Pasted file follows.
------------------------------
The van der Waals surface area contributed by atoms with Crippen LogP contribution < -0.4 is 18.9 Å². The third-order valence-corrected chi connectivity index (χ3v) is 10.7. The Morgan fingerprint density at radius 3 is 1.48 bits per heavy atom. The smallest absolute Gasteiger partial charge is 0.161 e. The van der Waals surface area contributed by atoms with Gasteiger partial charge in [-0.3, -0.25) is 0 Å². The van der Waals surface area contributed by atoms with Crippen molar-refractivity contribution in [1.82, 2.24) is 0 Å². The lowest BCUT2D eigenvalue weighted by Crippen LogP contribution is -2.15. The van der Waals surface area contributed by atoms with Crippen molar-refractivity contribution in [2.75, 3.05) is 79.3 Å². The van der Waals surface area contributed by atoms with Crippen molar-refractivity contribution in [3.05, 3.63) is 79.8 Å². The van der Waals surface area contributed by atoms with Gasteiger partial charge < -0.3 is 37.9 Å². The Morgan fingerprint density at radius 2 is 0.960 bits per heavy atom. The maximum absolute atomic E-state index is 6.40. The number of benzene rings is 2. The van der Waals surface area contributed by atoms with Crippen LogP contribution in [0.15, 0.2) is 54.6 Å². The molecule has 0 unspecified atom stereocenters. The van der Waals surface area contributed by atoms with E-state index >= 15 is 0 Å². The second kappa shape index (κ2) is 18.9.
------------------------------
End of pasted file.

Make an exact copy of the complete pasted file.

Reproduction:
The van der Waals surface area contributed by atoms with Crippen LogP contribution < -0.4 is 18.9 Å². The third-order valence-corrected chi connectivity index (χ3v) is 10.7. The Morgan fingerprint density at radius 3 is 1.48 bits per heavy atom. The smallest absolute Gasteiger partial charge is 0.161 e. The van der Waals surface area contributed by atoms with Gasteiger partial charge in [-0.3, -0.25) is 0 Å². The van der Waals surface area contributed by atoms with Crippen molar-refractivity contribution in [1.82, 2.24) is 0 Å². The lowest BCUT2D eigenvalue weighted by Crippen LogP contribution is -2.15. The van der Waals surface area contributed by atoms with Crippen molar-refractivity contribution in [2.75, 3.05) is 79.3 Å². The van der Waals surface area contributed by atoms with Crippen molar-refractivity contribution in [3.05, 3.63) is 79.8 Å². The van der Waals surface area contributed by atoms with Gasteiger partial charge < -0.3 is 37.9 Å². The Morgan fingerprint density at radius 2 is 0.960 bits per heavy atom. The maximum absolute atomic E-state index is 6.40. The number of benzene rings is 2. The van der Waals surface area contributed by atoms with Crippen LogP contribution in [0.15, 0.2) is 54.6 Å². The molecule has 0 unspecified atom stereocenters. The van der Waals surface area contributed by atoms with E-state index >= 15 is 0 Å². The second kappa shape index (κ2) is 18.9.